The ongoing copyright arms race between content owners and internet users has taken a new turn. Israeli firm Hola! has recently launched a suite of products that are variously designed to bypass geoblocking and accelerate internet-access speeds.
Hola! is the brainchild of entrepreneurs Derry Shribman and Ofer Vilenski. They have set out to fundamentally change the way the world wide web operates by creating software which makes the web more efficient and harder to censor.
Hola! is comprised of several products:
- Browser extensions which work on Windows and Mac with Google Chrome and Mozilla Firefox. These plugins only bypass geoblocking.
- Client software for Windows which functions as web accelerator, geoblock bypass, and censorship bypass service.
- An Android app which operates as a web acceleratoronly.
BBC iPlayer, Hulu, Netflix … and VPNs
But circumvention of these geoblocks is commonplace with the use of a Virtual Private Network (VPN) or proxy server. During the London Olympics the media was awash with stories of people using these methods to access the BBC’s online coverage of the Games.
These VPNs and proxy systems are either subscription services, or they operate on a freemium model where a limited or ad-supported version of the product or service is given away in the hope of selling consumers a “full” version of the product.
VPNs were designed as a way of securely connecting a remote computer to a corporate network, and using a VPN is a rather clumsy method to access multimedia content. All traffic is routed through the VPN which may limit access to other services, and the VPN needs to be connected and disconnected to various servers to access content in different countries.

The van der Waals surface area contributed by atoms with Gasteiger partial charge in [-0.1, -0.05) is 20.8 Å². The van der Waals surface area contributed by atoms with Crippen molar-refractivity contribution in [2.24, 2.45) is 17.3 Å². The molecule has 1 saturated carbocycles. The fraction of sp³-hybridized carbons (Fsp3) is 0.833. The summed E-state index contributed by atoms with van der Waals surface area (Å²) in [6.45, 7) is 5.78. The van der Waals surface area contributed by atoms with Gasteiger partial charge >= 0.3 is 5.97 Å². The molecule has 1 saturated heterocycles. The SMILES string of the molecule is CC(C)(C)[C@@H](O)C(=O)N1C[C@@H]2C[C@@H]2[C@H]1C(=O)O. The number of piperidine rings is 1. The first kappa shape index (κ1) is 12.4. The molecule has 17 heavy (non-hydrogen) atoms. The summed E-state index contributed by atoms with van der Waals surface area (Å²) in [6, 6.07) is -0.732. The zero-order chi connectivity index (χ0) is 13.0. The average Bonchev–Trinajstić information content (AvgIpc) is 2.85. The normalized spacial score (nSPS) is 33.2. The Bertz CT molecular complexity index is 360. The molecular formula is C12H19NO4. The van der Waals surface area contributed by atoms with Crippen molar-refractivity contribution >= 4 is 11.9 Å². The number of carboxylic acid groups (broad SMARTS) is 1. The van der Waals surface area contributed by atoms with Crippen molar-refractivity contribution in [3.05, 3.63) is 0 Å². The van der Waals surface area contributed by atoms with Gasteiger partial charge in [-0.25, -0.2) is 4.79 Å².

Hola! is different
Not only is Hola! free, but it’s different to other services because it utilises peer-to-peer technology, where traffic is not re-routed through central servers but via other computers which have the Hola! Windows client installed.
This peer-to-peer nature will make it difficult for Hola! to be blocked in the same way Hulu has blocked some VPN and proxy services.
The Hola! browser extension is also by far the simplest and most elegant method to bypass geoblocks. The inflexibility and complications which come with setting up a VPN or altering rarely-changed DNS settings can limit the function of a computer for everyday use.
Once Hola! is installed, its function can be toggled from an icon in the browser.
Is Hola! legal?
Most people are familiar with technological protection measures (TPM) in the form of region coding on DVDs. Those TPMs try to prevent the disc being copied and try to prevent playback in a place other than the market in which the disc was sold.
Region coding allows Hollywood to segment global markets, releasing movies to one market at a time, maximising the effect of promotional campaigns, for instance.
Geoblocking is used by the entertainment industry to perpetuate this same market segmentation online which includes Australians paying higher prices. For example, the American service Netflix at $US7.99/month compares poorly with local Quickflix at $A14.99/month.